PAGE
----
The solution, though, is never to deny another person’s reality, as some intellectuals are trying to do with regard to social justice movements. The conservative who refers to the claims of a progressive as “that hoax”, and vice versa, brings no peace. Everyone has a piece of the truth, and deserves to at least be heard, so that the feeling of being backed into a corner does not arise. I came to this realization, again, after visiting the section of the New Mexico History Museum that deals with the Pueblo Revolt of 1680. The rebellion succeeded, initially, because there was unity of purpose across the various Indigenous nations. It failed, in the end, both because that unity did not hold and because the victors did not see fit to treat Spanish civilians, especially women and children, in a humane manner. It was the generating of extreme negativity that sucked the energy out of the otherwise worthy campaign for relief and equanimity for maltreated Indigenous people.
The songwriter Pete Townshend warned, after experiencing callous behaviour from some attendees at the Woodstock Music Festival, in 1969, that “parting on the Left” could change to “parting on the Right”, in his song “We Won’t Get Fooled Again”. It happens when, as the initially victorious have so often found, their views on holding power turn out to be unimaginative, merely copying the practices of their former oppressors-and thus either paving the way for the return of those oppressors, as happened in the late Seventeenth Century, or worse, hard-wiring the succeeding generations in patterns of socially maladaptive behaviour.
I have paid close attention, especially lately, to the interactions of people, across ages and ethnicities, in the latest stages of COVID19. I have heard of incidents of line jumping and people flailing at each other, over masks vs. no masks. I saw nothing of the sort, anywhere in mask-mandated New Mexico, these past four days. People appear to be making an effort to get along, on a very basic level. even when, as one conservative friend said, they regard the mask mandate as inane.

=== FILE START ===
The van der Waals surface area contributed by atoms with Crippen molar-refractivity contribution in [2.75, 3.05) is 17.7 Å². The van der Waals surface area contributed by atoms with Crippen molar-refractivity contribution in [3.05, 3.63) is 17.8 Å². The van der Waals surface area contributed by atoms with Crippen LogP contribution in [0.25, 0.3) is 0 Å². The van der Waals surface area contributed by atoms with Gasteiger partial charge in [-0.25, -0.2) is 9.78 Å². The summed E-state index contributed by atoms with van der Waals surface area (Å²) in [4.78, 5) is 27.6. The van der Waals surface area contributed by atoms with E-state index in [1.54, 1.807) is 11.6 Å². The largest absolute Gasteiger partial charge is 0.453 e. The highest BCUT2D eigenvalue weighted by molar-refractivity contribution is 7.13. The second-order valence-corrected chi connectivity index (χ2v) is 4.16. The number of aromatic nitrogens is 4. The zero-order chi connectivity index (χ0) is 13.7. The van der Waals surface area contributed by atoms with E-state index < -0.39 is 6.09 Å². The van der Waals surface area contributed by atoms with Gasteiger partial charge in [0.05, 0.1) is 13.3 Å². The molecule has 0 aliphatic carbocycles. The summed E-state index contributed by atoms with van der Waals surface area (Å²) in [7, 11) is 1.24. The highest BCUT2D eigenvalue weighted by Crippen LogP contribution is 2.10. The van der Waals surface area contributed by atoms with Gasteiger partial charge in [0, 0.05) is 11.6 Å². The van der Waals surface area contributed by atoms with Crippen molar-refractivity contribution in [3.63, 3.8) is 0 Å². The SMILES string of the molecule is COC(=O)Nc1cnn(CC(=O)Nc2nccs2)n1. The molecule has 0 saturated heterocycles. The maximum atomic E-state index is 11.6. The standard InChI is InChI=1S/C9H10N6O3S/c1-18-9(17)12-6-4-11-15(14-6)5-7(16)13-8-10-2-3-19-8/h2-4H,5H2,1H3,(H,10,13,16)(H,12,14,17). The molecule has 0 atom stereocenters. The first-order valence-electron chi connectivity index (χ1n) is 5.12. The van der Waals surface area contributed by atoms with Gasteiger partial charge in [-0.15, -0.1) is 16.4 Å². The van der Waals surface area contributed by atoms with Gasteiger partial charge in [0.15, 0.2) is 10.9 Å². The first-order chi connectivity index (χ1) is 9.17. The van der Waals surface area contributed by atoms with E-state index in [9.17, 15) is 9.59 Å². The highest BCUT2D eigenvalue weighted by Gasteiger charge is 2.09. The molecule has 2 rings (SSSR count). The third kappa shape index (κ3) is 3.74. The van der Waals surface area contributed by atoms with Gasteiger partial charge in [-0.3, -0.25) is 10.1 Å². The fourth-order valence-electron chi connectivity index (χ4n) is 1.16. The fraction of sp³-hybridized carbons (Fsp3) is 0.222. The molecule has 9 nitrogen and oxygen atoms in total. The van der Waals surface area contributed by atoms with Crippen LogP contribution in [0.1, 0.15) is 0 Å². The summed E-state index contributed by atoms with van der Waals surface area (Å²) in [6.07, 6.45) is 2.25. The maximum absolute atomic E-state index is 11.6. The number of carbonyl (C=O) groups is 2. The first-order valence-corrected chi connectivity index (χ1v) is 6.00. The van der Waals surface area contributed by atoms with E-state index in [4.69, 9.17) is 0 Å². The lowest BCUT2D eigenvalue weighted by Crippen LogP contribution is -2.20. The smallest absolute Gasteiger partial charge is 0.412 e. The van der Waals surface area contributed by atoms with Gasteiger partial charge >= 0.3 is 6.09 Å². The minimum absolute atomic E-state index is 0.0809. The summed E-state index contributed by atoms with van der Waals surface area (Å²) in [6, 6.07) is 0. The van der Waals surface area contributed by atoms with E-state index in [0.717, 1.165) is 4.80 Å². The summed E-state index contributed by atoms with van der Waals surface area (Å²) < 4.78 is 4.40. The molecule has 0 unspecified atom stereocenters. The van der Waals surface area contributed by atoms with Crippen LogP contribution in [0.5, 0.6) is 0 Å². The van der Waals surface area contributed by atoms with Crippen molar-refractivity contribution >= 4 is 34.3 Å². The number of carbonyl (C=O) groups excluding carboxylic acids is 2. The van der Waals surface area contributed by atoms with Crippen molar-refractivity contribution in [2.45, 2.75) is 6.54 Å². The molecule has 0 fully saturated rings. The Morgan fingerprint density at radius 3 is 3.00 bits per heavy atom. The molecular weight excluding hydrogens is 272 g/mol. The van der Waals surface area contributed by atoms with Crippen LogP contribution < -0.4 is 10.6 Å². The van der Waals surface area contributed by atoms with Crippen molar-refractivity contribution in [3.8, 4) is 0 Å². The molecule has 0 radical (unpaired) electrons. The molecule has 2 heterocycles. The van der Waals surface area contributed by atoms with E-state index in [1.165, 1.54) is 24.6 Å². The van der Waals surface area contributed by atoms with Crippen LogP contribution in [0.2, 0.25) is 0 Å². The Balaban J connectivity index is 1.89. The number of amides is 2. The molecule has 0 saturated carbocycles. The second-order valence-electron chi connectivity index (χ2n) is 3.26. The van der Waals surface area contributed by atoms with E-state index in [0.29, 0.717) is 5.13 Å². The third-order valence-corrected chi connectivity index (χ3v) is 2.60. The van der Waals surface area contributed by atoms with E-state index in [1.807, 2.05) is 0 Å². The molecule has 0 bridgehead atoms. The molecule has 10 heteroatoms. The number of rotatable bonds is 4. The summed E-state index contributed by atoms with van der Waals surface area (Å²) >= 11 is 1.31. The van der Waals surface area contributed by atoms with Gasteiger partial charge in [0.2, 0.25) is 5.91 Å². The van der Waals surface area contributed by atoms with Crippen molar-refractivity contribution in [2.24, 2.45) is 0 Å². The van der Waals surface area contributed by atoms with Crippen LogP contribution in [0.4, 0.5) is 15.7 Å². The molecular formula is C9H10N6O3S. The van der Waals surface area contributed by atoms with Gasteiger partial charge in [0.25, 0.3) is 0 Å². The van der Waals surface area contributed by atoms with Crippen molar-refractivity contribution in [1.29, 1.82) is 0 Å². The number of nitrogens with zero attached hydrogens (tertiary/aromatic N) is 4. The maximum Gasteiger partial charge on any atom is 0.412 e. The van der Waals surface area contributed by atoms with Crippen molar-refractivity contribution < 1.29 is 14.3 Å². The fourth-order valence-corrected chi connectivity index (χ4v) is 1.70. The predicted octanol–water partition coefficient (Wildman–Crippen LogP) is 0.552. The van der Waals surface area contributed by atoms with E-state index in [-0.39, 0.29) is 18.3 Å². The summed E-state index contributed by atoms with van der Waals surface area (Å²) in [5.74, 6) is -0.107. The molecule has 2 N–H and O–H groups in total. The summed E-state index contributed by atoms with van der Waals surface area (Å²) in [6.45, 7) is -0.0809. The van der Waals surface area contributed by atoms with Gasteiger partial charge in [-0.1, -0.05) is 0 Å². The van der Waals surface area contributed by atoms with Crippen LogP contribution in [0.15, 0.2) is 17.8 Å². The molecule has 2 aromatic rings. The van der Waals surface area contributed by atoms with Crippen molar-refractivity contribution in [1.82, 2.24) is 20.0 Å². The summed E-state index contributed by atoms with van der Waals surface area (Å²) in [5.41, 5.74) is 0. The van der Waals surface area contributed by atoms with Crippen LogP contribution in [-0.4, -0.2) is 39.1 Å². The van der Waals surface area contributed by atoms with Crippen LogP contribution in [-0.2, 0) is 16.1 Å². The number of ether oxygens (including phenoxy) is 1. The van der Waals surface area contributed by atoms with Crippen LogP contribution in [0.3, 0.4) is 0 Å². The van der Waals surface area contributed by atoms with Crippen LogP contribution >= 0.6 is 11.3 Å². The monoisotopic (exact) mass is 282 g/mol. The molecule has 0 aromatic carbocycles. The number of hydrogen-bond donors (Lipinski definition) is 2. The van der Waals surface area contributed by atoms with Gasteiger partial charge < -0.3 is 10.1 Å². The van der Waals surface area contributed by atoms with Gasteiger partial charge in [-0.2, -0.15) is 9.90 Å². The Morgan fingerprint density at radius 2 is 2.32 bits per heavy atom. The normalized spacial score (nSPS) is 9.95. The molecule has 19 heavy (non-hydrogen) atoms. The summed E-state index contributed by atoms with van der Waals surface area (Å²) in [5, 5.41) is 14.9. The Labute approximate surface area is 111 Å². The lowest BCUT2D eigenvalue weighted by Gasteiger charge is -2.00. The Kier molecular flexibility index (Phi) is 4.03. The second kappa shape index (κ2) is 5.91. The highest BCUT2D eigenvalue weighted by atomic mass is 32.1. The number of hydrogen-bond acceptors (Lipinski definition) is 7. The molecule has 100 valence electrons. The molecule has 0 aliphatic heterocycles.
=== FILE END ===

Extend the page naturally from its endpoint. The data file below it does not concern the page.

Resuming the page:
Everyone’s struggle is real, and though that struggle does not become everyone else’s God-given burden, we can at least wish the bedraggled soul the best, and not actively make the onus heavier, by denying that it exists.
I left Santa Fe, around noon, after the museum visit, making brief stops in the artistic havens of Galisteo and Madrid, before settling in at the avant-garde, minimalist Monterey Motel, near Old Town, in this sprawling, but still rather charming metropolis on the Rio Grande.
Here are a few scenes of the day.
Learning, with some satisfaction, that the Georgia O’Keeffe Museum has sufficient rock star status as to require a fair amount of advance planning, before a visit, I made a note to wait until next time.
After leaving Santa Fe, a drive to quiet, artistic Galisteo introduced this adobe church: Our Lady of the Cures.
En route from Galisteo to the artist community of Madrid, I drove past some badlands.
Once in Madrid, I found this little gem, in the Gypsy Plaza. Mr. Shugarman carefully packaged two of his signature chocolate bark squares, for my gradual enjoyment. He also ships his wares, so some beloved friends may expect an occasional surprise, direct from Madrid.